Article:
June 19, 2017: London, United Kingdom
One man died after a vehicle ran over pedestrians close to two mosques in Finsbury Park. British prosecutors said the attacker was motived by "extreme political views and a personal hatred of Muslims".
June 3, 2017: London, UK
A van rammed into a crowd on London Bridge, then the three assailants left the vehicle armed with knives and attacked people. Eight people were killed and about 50 wounded. Police shot dead the attackers. ISIL claimed responsibility.
May 22, 2017: Manchester, UK
A bombing at a pop concert by US star Ariana Grande in the British city of Manchester killed 22 people, including children. ISIL claimed responsibility.
April 7, 2017: Stockholm, Sweden
A truck ploughed into shoppers outside a busy department store in central Stockholm, killing five people including an 11-year-old girl. Police said an Uzbek suspect who was denied a residency permit in 2016 confessed.
April 3, 2017: St Petersburg, Russia
Five people were killed when a bomb ripped through an underground train in Russia's second city of St Petersburg. A group suspected of links to al-Qaeda claimed the attack, which was blamed on a Russian suicide bomber born in Kyrgyzstan.
March 22, 2017: London, UK
Five people died when a man rammed his car into pedestrians on Westminster Bridge in London and then fatally stabbed a police officer outside parliament. The attacker was shot dead by police.
January 1, 2017: Istanbul, Turkey
A Uzbek gunman killed a policeman before entering the popular Reina nightclub and opening fire on people partying inside. At least 39 people celebrating New Year, mainly Arab tourists, were kileld. The bloodshed was claimed by ISIL.
December 19, 2016: Berlin, Germany
A man hijacked a truck and ploughed into shoppers at a Christmas market in Berlin, killing 12 people. The attacker was shot dead by police in Milan, Italy four days later, and the attack was claimed by ISIL.
July 26, 2016: Normandy, France
Two men with alleged links to ISIL took several people hostage in an attack on a church in northern France. An 85-year-old priest was killed with a knife before French police entered and shot dead the attackers.
July 22, 2016: Munich, Germany
A gunman opened fire at a crowded Munich shopping centre and fast-food restaurant, shooting nine people dead before killing himself. The 18-year-old suspect was a German-Iranian and was obsessed with mass shootings, police said.
July 14, 2016: Nice, France
On Bastille Day, France's main national holiday, a man rammed a truck into a crowd of revellers at the Mediterranean resort of Nice, killing 86 people. He was shot dead by police, and ISIL claimed responsibility.
March 22, 2016: Brussels, Belgium
Suicide bombings killed 32 people and wounded 230 more at Brussels airport and Maelbeek metro station, near the EU headquarters. The attacks were claimed by ISIL.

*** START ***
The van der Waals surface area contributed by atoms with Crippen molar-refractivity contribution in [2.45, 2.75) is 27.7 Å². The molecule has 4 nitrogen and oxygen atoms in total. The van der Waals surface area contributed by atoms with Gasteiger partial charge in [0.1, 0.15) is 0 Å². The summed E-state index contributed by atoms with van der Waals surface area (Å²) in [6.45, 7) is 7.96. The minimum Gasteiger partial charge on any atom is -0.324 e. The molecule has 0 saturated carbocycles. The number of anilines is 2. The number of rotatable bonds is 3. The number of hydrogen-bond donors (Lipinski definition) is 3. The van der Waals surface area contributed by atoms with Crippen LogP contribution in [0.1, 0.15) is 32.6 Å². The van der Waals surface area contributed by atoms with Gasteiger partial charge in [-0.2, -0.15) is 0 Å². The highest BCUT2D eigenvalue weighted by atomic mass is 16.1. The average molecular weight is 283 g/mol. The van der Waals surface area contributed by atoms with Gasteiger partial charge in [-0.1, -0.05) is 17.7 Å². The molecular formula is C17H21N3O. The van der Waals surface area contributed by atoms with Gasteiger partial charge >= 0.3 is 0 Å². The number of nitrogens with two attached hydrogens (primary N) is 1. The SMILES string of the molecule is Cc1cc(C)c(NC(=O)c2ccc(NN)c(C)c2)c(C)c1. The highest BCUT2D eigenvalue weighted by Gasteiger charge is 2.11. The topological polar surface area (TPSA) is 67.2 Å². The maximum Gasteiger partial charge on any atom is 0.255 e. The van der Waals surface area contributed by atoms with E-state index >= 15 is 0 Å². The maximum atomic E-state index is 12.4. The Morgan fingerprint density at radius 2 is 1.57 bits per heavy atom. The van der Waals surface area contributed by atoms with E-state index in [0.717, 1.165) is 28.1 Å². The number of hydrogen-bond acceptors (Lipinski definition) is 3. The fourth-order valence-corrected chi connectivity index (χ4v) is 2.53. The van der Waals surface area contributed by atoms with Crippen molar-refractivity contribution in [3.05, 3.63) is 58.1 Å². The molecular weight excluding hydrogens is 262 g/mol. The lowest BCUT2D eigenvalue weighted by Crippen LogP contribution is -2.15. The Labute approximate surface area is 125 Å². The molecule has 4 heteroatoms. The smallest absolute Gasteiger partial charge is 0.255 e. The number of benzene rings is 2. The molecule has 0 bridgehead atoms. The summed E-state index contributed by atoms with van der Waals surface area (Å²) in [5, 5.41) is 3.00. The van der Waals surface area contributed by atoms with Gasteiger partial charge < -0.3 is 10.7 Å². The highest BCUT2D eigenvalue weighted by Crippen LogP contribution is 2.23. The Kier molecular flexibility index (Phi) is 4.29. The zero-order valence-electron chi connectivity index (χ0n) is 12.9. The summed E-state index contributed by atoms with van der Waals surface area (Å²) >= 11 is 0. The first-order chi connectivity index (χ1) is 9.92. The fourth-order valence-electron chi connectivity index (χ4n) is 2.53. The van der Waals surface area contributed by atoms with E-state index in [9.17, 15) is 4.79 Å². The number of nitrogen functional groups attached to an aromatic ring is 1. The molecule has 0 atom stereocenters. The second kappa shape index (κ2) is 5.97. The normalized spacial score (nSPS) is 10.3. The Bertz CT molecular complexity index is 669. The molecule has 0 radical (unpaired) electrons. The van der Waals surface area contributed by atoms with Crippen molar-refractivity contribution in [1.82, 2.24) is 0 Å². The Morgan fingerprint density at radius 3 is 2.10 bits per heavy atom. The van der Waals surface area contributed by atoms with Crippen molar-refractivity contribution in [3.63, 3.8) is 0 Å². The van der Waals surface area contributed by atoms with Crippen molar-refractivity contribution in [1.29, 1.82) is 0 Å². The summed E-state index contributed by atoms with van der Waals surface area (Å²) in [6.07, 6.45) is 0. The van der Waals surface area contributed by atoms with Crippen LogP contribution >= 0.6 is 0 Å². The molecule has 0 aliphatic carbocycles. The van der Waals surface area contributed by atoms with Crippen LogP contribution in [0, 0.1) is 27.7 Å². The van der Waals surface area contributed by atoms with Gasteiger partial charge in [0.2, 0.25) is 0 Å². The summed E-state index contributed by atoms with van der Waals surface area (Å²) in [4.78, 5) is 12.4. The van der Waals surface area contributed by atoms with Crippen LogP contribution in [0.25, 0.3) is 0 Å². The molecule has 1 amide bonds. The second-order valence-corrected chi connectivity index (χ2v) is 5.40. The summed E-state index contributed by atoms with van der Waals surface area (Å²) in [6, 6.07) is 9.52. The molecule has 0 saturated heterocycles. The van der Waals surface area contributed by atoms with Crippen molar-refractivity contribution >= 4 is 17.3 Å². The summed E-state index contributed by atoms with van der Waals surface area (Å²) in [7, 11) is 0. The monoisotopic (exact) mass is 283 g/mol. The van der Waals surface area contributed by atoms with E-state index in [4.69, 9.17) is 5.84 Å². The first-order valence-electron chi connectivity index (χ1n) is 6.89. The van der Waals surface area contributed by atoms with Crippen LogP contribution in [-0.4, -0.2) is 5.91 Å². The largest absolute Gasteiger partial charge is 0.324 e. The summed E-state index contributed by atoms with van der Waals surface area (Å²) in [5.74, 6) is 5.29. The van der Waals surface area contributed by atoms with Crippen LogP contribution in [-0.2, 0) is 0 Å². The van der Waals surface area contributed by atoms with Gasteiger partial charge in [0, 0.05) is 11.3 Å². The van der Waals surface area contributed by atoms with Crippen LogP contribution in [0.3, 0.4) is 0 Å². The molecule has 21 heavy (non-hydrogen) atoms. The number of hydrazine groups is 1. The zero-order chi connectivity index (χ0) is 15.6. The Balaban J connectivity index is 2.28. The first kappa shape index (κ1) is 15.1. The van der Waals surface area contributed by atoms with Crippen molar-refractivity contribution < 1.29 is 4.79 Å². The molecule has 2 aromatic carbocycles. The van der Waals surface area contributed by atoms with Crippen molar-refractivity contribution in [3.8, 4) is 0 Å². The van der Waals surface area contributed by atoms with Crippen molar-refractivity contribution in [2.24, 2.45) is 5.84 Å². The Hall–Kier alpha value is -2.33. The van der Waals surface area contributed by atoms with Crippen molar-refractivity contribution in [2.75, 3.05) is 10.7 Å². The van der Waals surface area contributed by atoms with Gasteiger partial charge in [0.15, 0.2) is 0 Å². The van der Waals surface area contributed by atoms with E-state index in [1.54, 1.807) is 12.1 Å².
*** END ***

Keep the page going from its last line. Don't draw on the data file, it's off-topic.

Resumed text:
United Kingdom/France/United States/al-Qaeda – Propagandists for al-Qaeda have urged their followers in the West to commit mass murder by derailing 'vulnerable' trains with a homemade tool it was reported on the 15 Aug 17. The Islamist terror group laid out its plan in an article titled 'Train Derail Operations', which was published in the latest issue of its magazine Inspire. Would-be murderers are told: 'It is time we instil fear and make them impose strict security measure to trains as they did with their Air [sic] transportation.' The elaborate 19-page tutorial uses the United States as an example target but stresses that the UK and France also have long stretches of unguarded railways. In the article, the author explains that the motivation for targeting trains is so that Islamist terrorists might 'continue to bleed the American economy to more losses, increase the psychological warfare and make it worry, fear and weaken much more'. An official US body is also cited after it highlighted more than 100,000 miles of vulnerable American railways and worries over hazardous materials being transported along them. Included in the lengthy guide are step-by-step instructions on how to create a 'homemade derail tool' and where best to position it to cause maximum damage. Followers of the group - al-Qaeda in the Arabian Peninsula - are urged to study schedules and time the deployment of their obstacles to match certain trains. They even included a map of US railways and highlighted busy passenger routes. Because it would not require the 'martyrdom' of the attacker, the Inspire article stresses that a single follower could derail several trains in repeated attacks. The magazine also warns Muslims in the West to reject 'the message of solidarity' from political parties or other groups - and even from a 'kind neighbour or a nice co-worker'. It adds: 'The West will eventually turn against its Muslim citizens'. Just hours after the publication of the magazine online, the New York Police Department's counter-terrorism department responded on Twitter. They said they were already aware of the threats from al-Qaeda before they released the issue and stressed that their 'robust' defence apparatus was designed to protect railways. In 2004, terrorists linked with al-Qaeda murdered 191 in Madrid, Spain after planting ten bombs on commuter trains.